The mixture layer 31 has a thin portion 32 disposed on an inner coil half of the current collector 30 and a thick portion 33 having a larger thickness than the thin portion 32. Here, the term “inner coil half” is a portion that lies between the center of the current collector 30 in the winding direction and the inner coil end R1. (An outer coil half is a portion that lies between the center of the current collector 30 in the winding direction and the outer coil end R2.) The thickness a1 of the thin portion 32 is less than 200 μm, and the thin portion 32 serves to prevent the rupture of the positive electrode plate 11 during winding. Because the mixture layers 31 are formed on both sides of the current collector 30, the thickness a1 of the thin portion 32 is less than 200 μm as the total of the thicknesses on both sides of the current collector 30. The thin portions 32 disposed on both sides of the current collector 30 preferably have a substantially identical thickness.

The thickness a1 of the thin portion 32 may be obtained by subtracting the thickness a5 of the current collector 30 from the thickness a3 of the positive electrode plate 11 in the thin portion 32, and is preferably not less than 100 μm and not more than 180 μm, and more preferably not less than 110 μm and not more than 170 μm. The thickness a1 of the thin portion 32 on one side of the current collector 30 is preferably not less than 50 μm and not more than 90 μm, and more preferably not less than 55 μm and not more than 85 μm. As will be described in detail later, the thickness a2 of the thick portion 33 is 200 μm or above and the yield loop height H of the thick portion 33 measured by a stiffness test is 6 mm<H<15 mm. By forming such a thick portion 33, an increase in capacity may be attained while preventing the mixture layers 31 from problems such as cracking and separation during winding. The thickness a2 of the thick portion 33 may be obtained by subtracting the thickness a5 of the current collector 30 from the thickness a4 of the positive electrode plate 11 in the thick portion 33.

The thin portion 32 is preferably formed only on the inner coil half of the current collector 30, and is more preferably formed only in the vicinity of the inner coil end R1, specifically, only in a region from the inner coil end R1 to less than 20% of the length in the winding direction (hereinafter, written simply as the “length”) of the current collector 30. In order to attain an increase in capacity with good efficiency while suppressing the rupture of the positive electrode plate 11 on the inner coil side, it is particularly preferable that the thin portion 32 be formed in a region from the inner coil end R1 to 5% to 20% of the length of the current collector 30. In other words, the thick portion 33 is formed to extend from the outer coil end R2 of the current collector 30 beyond the border of the inner coil half, more preferably is formed in a region from the outer coil end R2 to not less than 80% of the length of the current collector 30, and particularly preferably is formed in a region from the outer coil end R2 to 80% to 95% of the length of the current collector 30.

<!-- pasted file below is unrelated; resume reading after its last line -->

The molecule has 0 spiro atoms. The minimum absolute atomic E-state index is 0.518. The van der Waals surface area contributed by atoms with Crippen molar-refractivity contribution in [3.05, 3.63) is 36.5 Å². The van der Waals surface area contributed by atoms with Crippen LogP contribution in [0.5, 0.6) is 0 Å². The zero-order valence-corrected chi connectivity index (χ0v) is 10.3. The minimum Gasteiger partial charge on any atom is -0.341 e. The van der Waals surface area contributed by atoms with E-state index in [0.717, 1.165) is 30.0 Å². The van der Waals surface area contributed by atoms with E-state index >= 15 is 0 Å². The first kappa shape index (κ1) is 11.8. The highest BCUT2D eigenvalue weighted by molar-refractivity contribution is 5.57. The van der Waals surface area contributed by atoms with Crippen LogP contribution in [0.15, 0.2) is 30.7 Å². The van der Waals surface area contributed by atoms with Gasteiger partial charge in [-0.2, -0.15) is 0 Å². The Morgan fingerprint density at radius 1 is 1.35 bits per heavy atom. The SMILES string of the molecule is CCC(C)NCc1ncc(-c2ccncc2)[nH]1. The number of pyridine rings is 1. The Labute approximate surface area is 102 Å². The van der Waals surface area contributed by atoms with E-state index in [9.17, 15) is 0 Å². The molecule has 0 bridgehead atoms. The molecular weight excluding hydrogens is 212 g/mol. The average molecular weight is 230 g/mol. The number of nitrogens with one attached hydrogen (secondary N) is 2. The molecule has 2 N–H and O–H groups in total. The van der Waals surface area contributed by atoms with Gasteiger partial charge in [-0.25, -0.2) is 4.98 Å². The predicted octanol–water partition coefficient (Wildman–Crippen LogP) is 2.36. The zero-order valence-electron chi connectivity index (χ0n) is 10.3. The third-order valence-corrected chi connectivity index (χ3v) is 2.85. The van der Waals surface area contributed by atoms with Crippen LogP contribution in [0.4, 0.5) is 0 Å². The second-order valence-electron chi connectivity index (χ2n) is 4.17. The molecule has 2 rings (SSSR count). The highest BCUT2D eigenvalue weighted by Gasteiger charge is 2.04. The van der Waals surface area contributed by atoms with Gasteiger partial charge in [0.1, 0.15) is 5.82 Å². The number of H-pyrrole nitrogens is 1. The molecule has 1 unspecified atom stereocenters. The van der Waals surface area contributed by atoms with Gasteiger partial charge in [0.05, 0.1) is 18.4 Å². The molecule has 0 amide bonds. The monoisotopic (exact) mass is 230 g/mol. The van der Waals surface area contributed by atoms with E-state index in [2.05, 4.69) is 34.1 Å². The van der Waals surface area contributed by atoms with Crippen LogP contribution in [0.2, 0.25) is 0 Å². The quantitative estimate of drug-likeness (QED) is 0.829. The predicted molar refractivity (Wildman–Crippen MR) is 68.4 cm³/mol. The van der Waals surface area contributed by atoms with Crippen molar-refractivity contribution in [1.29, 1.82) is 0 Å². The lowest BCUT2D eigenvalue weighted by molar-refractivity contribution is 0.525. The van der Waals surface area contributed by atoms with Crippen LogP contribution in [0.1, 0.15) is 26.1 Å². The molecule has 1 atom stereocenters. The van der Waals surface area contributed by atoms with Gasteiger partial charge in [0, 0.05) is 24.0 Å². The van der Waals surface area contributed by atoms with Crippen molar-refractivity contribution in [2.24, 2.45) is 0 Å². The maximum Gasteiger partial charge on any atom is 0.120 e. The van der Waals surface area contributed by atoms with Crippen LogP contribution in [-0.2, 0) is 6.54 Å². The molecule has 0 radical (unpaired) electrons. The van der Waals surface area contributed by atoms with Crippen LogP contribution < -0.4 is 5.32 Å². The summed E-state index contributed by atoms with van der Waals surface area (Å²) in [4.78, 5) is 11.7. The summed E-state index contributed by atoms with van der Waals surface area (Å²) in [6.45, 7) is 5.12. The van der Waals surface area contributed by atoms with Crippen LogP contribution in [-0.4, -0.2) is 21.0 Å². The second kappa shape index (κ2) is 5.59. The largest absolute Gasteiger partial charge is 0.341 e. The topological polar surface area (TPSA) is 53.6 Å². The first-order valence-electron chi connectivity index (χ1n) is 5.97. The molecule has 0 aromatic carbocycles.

The ratio (a1/a2) of the thickness a1 of the thin portion 32 to the thickness a2 of the thick portion 33 is less than 1, preferably 0.4<(a1/a2)<0.8, more preferably 0.4<(a1/a2)<0.7, and particularly preferably 0.45<(a1/a2)<0.65. The ratio (a1/a2) in this range ensures that the rupture of the electrode plate can be suppressed efficiently. While the example shown in FIG. 2 illustrates the mixture layers 31 as having a sharp change in thickness at the border between the thin portion 32 and the thick portion 33 to form a step at the border, other configurations are also possible. For example, the thin portion 32 may be gradually increased in thickness toward the thick portion 33 so as to smooth the change in thickness at the border.

The thickness a2 of the thick portion 33 is 200 μm or above as the total of the thicknesses on both sides of the current collector 30, and is preferably not less than 220 μm and not more than 320 μm, and more preferably not less than 230 μm and not more than 310 μm. The thick portions 33 disposed on both sides of the current collector 30 preferably have a substantially identical thickness. Thus, the thickness a2 of the thick portion 33 on one side of the current collector 30 is preferably not less than 110 μm and not more than 160 μm, and more preferably not less than 115 μm and not more than 155 μm. For example, the thickness a2 is substantially the same along the winding direction.

FIG. 3 is a diagram illustrating the results (actual line) of a stiffness test of the positive electrode plate 11. The broken line indicates the test results of a positive electrode plate of Comparative Example 1 described later. In the positive electrode plate 11, the thick portion 33 has a yield loop height H measured by a stiffness test of 6 mm<H<15 mm. In the example illustrated in FIG. 3, the yield loop height H is in the range of 5 mm to 10 mm. On the other hand, the yield loop height H of the positive electrode plate of Comparative Example 1 is less than 5 mm (2.6 mm).